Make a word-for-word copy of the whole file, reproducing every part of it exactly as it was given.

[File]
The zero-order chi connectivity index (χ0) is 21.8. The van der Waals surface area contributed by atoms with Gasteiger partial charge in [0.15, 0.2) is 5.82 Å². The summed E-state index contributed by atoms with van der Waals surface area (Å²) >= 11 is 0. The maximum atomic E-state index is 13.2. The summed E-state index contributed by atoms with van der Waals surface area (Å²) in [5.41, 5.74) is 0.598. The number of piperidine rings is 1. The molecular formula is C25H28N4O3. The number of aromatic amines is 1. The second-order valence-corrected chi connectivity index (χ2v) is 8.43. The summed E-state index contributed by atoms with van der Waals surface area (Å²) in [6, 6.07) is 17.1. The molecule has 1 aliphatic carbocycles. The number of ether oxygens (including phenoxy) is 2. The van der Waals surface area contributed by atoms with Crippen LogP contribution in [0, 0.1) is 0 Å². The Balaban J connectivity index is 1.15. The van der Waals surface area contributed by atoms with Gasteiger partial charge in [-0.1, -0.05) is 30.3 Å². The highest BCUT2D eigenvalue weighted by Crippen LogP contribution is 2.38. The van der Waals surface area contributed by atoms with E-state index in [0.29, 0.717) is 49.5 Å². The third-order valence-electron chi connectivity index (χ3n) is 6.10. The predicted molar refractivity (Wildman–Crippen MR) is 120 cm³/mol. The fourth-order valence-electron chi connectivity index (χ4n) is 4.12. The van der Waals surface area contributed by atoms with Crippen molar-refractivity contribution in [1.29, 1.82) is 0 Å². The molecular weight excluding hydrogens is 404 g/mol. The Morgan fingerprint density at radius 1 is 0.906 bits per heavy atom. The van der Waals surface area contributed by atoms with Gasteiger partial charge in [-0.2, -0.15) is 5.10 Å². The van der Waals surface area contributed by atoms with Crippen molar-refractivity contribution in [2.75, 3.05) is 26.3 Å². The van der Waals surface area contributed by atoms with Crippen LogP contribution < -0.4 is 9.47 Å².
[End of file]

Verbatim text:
The zero-order chi connectivity index (χ0) is 21.8. The van der Waals surface area contributed by atoms with Gasteiger partial charge in [0.15, 0.2) is 5.82 Å². The summed E-state index contributed by atoms with van der Waals surface area (Å²) >= 11 is 0. The maximum atomic E-state index is 13.2. The summed E-state index contributed by atoms with van der Waals surface area (Å²) in [5.41, 5.74) is 0.598. The number of piperidine rings is 1. The molecular formula is C25H28N4O3. The number of aromatic amines is 1. The second-order valence-corrected chi connectivity index (χ2v) is 8.43. The summed E-state index contributed by atoms with van der Waals surface area (Å²) in [6, 6.07) is 17.1. The molecule has 1 aliphatic carbocycles. The number of ether oxygens (including phenoxy) is 2. The van der Waals surface area contributed by atoms with Crippen LogP contribution in [0, 0.1) is 0 Å². The Balaban J connectivity index is 1.15. The van der Waals surface area contributed by atoms with Gasteiger partial charge in [-0.1, -0.05) is 30.3 Å². The highest BCUT2D eigenvalue weighted by Crippen LogP contribution is 2.38. The van der Waals surface area contributed by atoms with E-state index in [0.29, 0.717) is 49.5 Å². The third-order valence-electron chi connectivity index (χ3n) is 6.10. The predicted molar refractivity (Wildman–Crippen MR) is 120 cm³/mol. The fourth-order valence-electron chi connectivity index (χ4n) is 4.12. The van der Waals surface area contributed by atoms with Crippen molar-refractivity contribution in [1.29, 1.82) is 0 Å². The molecular weight excluding hydrogens is 404 g/mol. The Morgan fingerprint density at radius 1 is 0.906 bits per heavy atom. The van der Waals surface area contributed by atoms with Gasteiger partial charge in [-0.2, -0.15) is 5.10 Å². The van der Waals surface area contributed by atoms with Crippen molar-refractivity contribution in [2.75, 3.05) is 26.3 Å². The van der Waals surface area contributed by atoms with Crippen LogP contribution < -0.4 is 9.47 Å².